I have already related the story of how when talking pictures started in 1927 my mother ended up throwing a King Edward potato at my fathers head, and after that his personality was changed forever. Perhaps the talkies changed everybody else as well. For a start, they gradually led to the American accent becoming popular with soft beggars who should know better from Lands End to John O’Groats, despite the best efforts of people like Gracie Fields, Fyffe Robertson and Cheryl Cole. But the main thing the talkies did at first was to change the lives of those poor stars of the silent cinema who were discovered to have funny voices, or be unsuitable for the new style films in other ways.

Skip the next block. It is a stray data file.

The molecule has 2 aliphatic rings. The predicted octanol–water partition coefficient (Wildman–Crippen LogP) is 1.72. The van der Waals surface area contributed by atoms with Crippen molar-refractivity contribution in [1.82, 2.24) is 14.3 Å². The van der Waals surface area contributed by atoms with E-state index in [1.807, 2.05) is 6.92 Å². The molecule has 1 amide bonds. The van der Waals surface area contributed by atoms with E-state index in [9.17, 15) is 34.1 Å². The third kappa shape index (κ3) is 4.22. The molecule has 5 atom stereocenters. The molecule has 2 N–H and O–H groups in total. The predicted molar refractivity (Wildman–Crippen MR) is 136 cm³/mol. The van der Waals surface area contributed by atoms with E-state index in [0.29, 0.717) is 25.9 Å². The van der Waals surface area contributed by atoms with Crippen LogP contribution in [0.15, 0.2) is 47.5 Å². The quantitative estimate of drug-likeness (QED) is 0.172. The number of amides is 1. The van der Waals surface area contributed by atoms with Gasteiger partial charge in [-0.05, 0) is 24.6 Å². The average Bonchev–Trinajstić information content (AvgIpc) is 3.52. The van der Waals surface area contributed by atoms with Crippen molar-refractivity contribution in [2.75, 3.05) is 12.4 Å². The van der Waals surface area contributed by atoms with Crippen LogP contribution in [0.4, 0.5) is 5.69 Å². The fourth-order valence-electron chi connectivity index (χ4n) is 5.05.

Douglas Fairbanks was one of them. He starred in loads of swashbuckling epics of the silent era, including “The Mark of Zorro” and “The Thief of Baghdad.” Jutting out his chin, he would save the heroine with a flourish of his sword and a flash of his eyes. But when they recorded his voice for a talkie, he sounded like ruddy Kenneth Williams with a lisp. Another one was Mary Pickford, the “Girl with the Curls”, who starred in silent films such as “Little Lord Fauntleroy”, “Pollyanna” and “Rebecca of Sunnybrook Farm”. Unfortunately her voice sounded more like a female impersonator than an actual female, and she whistled through her front teeth every time she did an “S” an’all. Lillian Gish, another bonnie lass, actually had a lovely voice, but she was no good for the talkies on account of the fact that she was incredibly flatulent, and couldn’t get through a scene without it being punctuated by loud exclamations from her arse. In later years they were able to edit sounds like that out in post production, but by then, it was too late to save her career. Besides, she had inadvertently followed through on the set of her last silent epic (ironically called “The Wind”) and completely ruined an expensive silk dress. From that day on, her co-star, Montague Love never tired of telling the tale of how he somehow managed to get shite all over his fingers. The offers of starring roles dried up. Strangely enough, I understand that even today in Hollywood, the act of messing yourself during a film shoot is known as “doing a Lillian.” I have heard that the day after a cast party during the filming of 2010’s “The Tourist,” Angelina Jolie did a Lillian of such magnitude that Johnny Depp was physically sick and spent four days scrubbing himself down in the shower. Auntie Doris’s Pop pick of 1927: “Side By Side” by the Paul Whiteman Orchestra with the Rhythm Boys. The Rhythm boys were a close harmony group. They had a 24 year old Bing Crosby in them. I used to like Bing Crosby. But then in my day, all the women used to go for a man who wasn’t afraid to brandish his pipe.